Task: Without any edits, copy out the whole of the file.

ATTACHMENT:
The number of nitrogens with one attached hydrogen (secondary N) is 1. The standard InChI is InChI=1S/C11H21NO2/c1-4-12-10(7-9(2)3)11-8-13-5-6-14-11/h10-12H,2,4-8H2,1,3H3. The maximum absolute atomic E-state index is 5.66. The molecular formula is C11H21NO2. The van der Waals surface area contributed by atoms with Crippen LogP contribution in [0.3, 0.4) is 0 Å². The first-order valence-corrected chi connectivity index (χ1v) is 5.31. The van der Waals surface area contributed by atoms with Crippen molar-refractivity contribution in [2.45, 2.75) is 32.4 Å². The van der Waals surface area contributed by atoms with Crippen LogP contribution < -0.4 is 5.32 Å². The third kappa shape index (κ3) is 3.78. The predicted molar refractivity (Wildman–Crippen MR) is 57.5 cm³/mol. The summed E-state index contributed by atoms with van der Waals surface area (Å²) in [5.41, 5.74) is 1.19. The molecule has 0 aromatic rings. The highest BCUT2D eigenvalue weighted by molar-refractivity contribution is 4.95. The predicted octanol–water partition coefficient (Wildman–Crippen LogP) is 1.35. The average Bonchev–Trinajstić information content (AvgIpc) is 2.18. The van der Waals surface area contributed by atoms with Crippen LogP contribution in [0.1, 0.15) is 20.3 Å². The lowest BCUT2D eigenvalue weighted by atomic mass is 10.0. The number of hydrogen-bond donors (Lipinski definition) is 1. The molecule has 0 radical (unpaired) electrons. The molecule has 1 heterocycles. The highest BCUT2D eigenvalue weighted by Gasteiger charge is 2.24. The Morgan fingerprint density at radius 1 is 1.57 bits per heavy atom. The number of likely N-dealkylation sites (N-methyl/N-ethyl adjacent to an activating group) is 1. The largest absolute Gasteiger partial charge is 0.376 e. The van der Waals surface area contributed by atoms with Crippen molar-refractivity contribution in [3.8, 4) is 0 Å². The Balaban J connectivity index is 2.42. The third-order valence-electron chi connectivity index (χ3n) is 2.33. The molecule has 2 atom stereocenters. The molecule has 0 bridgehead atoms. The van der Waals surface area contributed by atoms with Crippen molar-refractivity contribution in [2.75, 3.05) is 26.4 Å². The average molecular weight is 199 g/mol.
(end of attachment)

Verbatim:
The number of nitrogens with one attached hydrogen (secondary N) is 1. The standard InChI is InChI=1S/C11H21NO2/c1-4-12-10(7-9(2)3)11-8-13-5-6-14-11/h10-12H,2,4-8H2,1,3H3. The maximum absolute atomic E-state index is 5.66. The molecular formula is C11H21NO2. The van der Waals surface area contributed by atoms with Crippen LogP contribution in [0.3, 0.4) is 0 Å². The first-order valence-corrected chi connectivity index (χ1v) is 5.31. The van der Waals surface area contributed by atoms with Crippen molar-refractivity contribution in [2.45, 2.75) is 32.4 Å². The van der Waals surface area contributed by atoms with Crippen LogP contribution < -0.4 is 5.32 Å². The third kappa shape index (κ3) is 3.78. The predicted molar refractivity (Wildman–Crippen MR) is 57.5 cm³/mol. The summed E-state index contributed by atoms with van der Waals surface area (Å²) in [5.41, 5.74) is 1.19. The molecule has 0 aromatic rings. The highest BCUT2D eigenvalue weighted by molar-refractivity contribution is 4.95. The predicted octanol–water partition coefficient (Wildman–Crippen LogP) is 1.35. The average Bonchev–Trinajstić information content (AvgIpc) is 2.18. The van der Waals surface area contributed by atoms with Crippen LogP contribution in [0.1, 0.15) is 20.3 Å². The lowest BCUT2D eigenvalue weighted by atomic mass is 10.0. The number of hydrogen-bond donors (Lipinski definition) is 1. The molecule has 0 radical (unpaired) electrons. The molecule has 1 heterocycles. The highest BCUT2D eigenvalue weighted by Gasteiger charge is 2.24. The Morgan fingerprint density at radius 1 is 1.57 bits per heavy atom. The number of likely N-dealkylation sites (N-methyl/N-ethyl adjacent to an activating group) is 1. The largest absolute Gasteiger partial charge is 0.376 e. The van der Waals surface area contributed by atoms with Crippen molar-refractivity contribution in [3.8, 4) is 0 Å². The Balaban J connectivity index is 2.42. The third-order valence-electron chi connectivity index (χ3n) is 2.33. The molecule has 2 atom stereocenters. The molecule has 0 bridgehead atoms. The van der Waals surface area contributed by atoms with Crippen molar-refractivity contribution in [2.75, 3.05) is 26.4 Å². The average molecular weight is 199 g/mol.